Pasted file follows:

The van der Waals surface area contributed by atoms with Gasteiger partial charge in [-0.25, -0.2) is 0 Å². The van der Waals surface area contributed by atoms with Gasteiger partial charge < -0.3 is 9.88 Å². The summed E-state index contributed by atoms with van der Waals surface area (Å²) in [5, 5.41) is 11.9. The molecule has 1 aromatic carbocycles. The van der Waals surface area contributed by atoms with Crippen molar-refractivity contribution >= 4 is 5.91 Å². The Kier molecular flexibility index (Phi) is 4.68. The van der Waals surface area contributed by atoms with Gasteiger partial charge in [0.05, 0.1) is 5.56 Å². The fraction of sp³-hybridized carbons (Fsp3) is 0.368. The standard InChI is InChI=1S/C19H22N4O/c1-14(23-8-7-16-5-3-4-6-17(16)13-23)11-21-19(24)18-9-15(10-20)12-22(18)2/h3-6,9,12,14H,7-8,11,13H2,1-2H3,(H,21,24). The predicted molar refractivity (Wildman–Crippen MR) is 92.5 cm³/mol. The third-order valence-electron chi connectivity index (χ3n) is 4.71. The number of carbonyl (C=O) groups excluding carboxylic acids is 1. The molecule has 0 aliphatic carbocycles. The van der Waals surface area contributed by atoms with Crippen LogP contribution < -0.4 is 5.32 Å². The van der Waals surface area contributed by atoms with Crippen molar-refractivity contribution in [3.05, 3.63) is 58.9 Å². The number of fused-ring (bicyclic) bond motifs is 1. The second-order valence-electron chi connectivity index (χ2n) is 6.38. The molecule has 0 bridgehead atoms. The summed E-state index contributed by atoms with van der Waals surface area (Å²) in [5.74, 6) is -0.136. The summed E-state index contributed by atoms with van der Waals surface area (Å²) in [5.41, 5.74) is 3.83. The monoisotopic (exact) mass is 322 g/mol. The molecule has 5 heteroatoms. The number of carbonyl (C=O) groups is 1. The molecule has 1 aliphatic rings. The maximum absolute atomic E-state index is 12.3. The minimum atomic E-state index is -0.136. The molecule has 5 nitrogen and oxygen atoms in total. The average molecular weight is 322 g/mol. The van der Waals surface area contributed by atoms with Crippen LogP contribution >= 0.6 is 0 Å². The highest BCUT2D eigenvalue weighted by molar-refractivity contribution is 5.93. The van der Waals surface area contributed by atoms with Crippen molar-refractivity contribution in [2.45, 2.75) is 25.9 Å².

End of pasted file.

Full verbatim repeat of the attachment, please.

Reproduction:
The van der Waals surface area contributed by atoms with Gasteiger partial charge in [-0.25, -0.2) is 0 Å². The van der Waals surface area contributed by atoms with Gasteiger partial charge < -0.3 is 9.88 Å². The summed E-state index contributed by atoms with van der Waals surface area (Å²) in [5, 5.41) is 11.9. The molecule has 1 aromatic carbocycles. The van der Waals surface area contributed by atoms with Crippen molar-refractivity contribution >= 4 is 5.91 Å². The Kier molecular flexibility index (Phi) is 4.68. The van der Waals surface area contributed by atoms with Gasteiger partial charge in [0.05, 0.1) is 5.56 Å². The fraction of sp³-hybridized carbons (Fsp3) is 0.368. The standard InChI is InChI=1S/C19H22N4O/c1-14(23-8-7-16-5-3-4-6-17(16)13-23)11-21-19(24)18-9-15(10-20)12-22(18)2/h3-6,9,12,14H,7-8,11,13H2,1-2H3,(H,21,24). The predicted molar refractivity (Wildman–Crippen MR) is 92.5 cm³/mol. The third-order valence-electron chi connectivity index (χ3n) is 4.71. The number of carbonyl (C=O) groups excluding carboxylic acids is 1. The molecule has 0 aliphatic carbocycles. The van der Waals surface area contributed by atoms with Crippen LogP contribution < -0.4 is 5.32 Å². The van der Waals surface area contributed by atoms with Crippen molar-refractivity contribution in [3.05, 3.63) is 58.9 Å². The number of fused-ring (bicyclic) bond motifs is 1. The second-order valence-electron chi connectivity index (χ2n) is 6.38. The molecule has 0 bridgehead atoms. The summed E-state index contributed by atoms with van der Waals surface area (Å²) in [5.74, 6) is -0.136. The summed E-state index contributed by atoms with van der Waals surface area (Å²) in [5.41, 5.74) is 3.83. The monoisotopic (exact) mass is 322 g/mol. The molecule has 5 heteroatoms. The number of carbonyl (C=O) groups is 1. The molecule has 1 aliphatic rings. The maximum absolute atomic E-state index is 12.3. The minimum atomic E-state index is -0.136. The molecule has 5 nitrogen and oxygen atoms in total. The average molecular weight is 322 g/mol. The van der Waals surface area contributed by atoms with Crippen LogP contribution >= 0.6 is 0 Å². The highest BCUT2D eigenvalue weighted by molar-refractivity contribution is 5.93. The van der Waals surface area contributed by atoms with Crippen molar-refractivity contribution in [2.45, 2.75) is 25.9 Å².